Friday, June 4, 2010

Polishing sarcastic

Same sarcasm, different target.

I like to read the questions and answers on Yahoo! and elsewhere on the internet. It is all I can do to restrain myself from giving sarcastic answers like I would do if I were Dear Abby. The only thing stopping me is you have to sign up to comment. Screw that.

I don't know what answers the experts gave to the following questions. Doesn't matter. Only my personal sarcasm really matters.

How many Rocket Scientists does it take to paint a house? A thousand. One to hold the paint brush and 999 to turn the house. Bwahahahahahah!

Just kidding. Now where was I?

(Note: the following were actual questions by people who, presumably, had driver's licenses.)

1. "What does it mean when the battery indicator light illuminates?"

Professor Max: It is just a reminder to stop and pick up bread on your way home. Be sure and turn your  car off while you are in the store.

2. "Can my engine overheat by switching to synthetic oil?"

Professor Max: Why the hell do you want your engine to overheat?

3. "Where can I find a scribe tool?"

Professor Max: You mean a scribe who is a tool? Say, keep up with the dumb questions and you will be pulling one out of your nose.

4. "Is the A/C covered under my powertrain warranty?"

Professor Max: Is your air conditioner part of your powertrain? Yes, both your A/C and your cigarette lighter are covered under your powertrain warranty. Tell them Max said so.

5. "How much air pressure is right for a minivan?"

Professor Max: It depends. Are you going to use the van for deep-sea diving? Do you want your ears to bleed? If you mean tires, then the pressure should be around 300 PSI. Be sure to put your face really close to the tire as you put the air in.

6. "I took my 2002 Mercedes to a back alley mechanic and he put the same water pump on and didn't change the transmission fluid. Do you think I can get my money back? (I didn't get a receipt.)"

Professor Max: Soitenly. Send me $100 and I will take care of the problem for you.

7. "My serpentine belt was screeching and sliding around..." "I gave him a Playstation 2 and an X-Box and he knocked $100 off the water pump he didn't replace." "I need some advice..." "Bottom line, am I screwed?"

Professor Max: You're the same dumbass with the Mercedes, right? No, everything will be just fine. Send me another $100 and I will handle this for you as well.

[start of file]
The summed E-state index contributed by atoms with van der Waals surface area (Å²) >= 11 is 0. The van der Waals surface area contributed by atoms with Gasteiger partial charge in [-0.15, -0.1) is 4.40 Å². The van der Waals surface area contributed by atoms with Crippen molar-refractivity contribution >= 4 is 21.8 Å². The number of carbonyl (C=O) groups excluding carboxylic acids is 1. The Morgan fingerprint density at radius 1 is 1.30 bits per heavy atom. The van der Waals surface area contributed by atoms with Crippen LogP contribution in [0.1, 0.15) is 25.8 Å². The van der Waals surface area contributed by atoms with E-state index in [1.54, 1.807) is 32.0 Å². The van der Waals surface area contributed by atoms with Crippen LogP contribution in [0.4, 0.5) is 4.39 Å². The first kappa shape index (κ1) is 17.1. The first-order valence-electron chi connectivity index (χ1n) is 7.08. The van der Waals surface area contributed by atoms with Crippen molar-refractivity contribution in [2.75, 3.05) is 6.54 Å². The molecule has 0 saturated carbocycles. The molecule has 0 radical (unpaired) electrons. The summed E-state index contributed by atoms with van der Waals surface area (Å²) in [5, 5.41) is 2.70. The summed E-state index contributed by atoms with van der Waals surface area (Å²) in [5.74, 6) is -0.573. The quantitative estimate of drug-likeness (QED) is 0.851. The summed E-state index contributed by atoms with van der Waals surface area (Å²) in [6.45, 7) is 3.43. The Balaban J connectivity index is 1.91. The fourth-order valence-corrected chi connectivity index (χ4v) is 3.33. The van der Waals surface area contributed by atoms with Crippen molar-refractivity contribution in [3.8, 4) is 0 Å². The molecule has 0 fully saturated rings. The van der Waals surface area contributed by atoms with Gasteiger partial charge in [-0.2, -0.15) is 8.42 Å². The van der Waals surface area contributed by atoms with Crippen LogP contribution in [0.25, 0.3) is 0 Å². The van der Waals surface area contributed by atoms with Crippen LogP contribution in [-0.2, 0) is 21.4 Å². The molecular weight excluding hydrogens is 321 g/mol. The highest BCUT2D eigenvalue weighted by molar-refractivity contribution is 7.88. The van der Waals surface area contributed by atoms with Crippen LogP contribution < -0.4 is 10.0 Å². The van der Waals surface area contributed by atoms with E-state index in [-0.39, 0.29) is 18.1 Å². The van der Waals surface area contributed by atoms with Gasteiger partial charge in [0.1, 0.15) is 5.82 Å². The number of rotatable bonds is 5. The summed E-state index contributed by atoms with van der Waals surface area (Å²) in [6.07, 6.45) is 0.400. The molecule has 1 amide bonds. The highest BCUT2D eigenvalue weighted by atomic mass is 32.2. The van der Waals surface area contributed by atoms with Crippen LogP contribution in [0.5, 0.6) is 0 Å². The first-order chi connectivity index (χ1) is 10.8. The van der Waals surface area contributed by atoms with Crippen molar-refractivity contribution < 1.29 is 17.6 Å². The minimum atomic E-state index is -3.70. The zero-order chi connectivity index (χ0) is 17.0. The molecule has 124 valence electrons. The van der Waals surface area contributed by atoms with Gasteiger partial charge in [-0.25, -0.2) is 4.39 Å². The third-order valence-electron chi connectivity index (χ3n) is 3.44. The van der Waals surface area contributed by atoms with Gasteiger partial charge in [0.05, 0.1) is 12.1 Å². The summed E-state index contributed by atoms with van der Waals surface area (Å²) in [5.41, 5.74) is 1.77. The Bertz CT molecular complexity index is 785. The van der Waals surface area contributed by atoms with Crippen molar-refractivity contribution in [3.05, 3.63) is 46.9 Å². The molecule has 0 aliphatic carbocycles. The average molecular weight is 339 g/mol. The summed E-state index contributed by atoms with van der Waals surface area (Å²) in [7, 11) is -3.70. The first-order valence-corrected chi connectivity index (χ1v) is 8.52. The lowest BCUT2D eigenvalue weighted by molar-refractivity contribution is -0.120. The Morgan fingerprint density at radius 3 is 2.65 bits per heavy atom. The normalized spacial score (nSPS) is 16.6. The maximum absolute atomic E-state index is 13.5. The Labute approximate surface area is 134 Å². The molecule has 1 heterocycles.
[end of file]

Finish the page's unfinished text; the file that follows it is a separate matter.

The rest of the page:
8. "Gasoline is slowly dripping from the tank. Will it last the weekend?"

Professor max: Is this that Mercedes guy again? It will last until about 11:00 a.m. on Tuesday. But you must drive continuously between now and then. You can stop the leak by pouring ten pounds of sugar into the gas tank, in case you didn't know that.

9. "How do you take out the distributor on a 1990 Ford F-150? Do you just pull it straight up or what?"

Professor Max: Not to be patronizing, but if you have to ask how to take out a distributor, you shouldn't be taking out a distributor. Sigh. Yes, just pull it straight up. Be sure to remove the retaining bolt first, though, or lifting it straight up could be more difficult than you think. Good luck on getting your truck started again after you put it back in.

10. "When should I replace my Nissan Sentra timing chain?"

Professor Max: You mean what time of day? Actually, since this Nissan uses a timing belt... ah, never mind. Generally you begin by removing the headlight on the driver's side. Then you drain the gas tank. Do you have a cell phone? Good. Call the Nissan dealership and have them come pick up your car and fix it for you.


  1. Dear Professor max,

    you know so much about German engineering, can I bring my car to you to be fixed? (It's a Lexus)

  2. I see you found the automotive section. Wikipedia has one of these Question sections, too.

    (For the record, a single rocket scientist can paint a house, but it's much easier if her husband is helping. And she has a power roller. So says the voice of experience.)

  3. I used to answer things over at Yahoo but you will not be surprised to learn that it got tiresome after awhile.

  4. Dear Mistress Debbie:

    Of course I can fix you Lexus. I will be right over. You can trust me. I will have it back to you tomorrow. Heck, I'll even pretend it's a German car.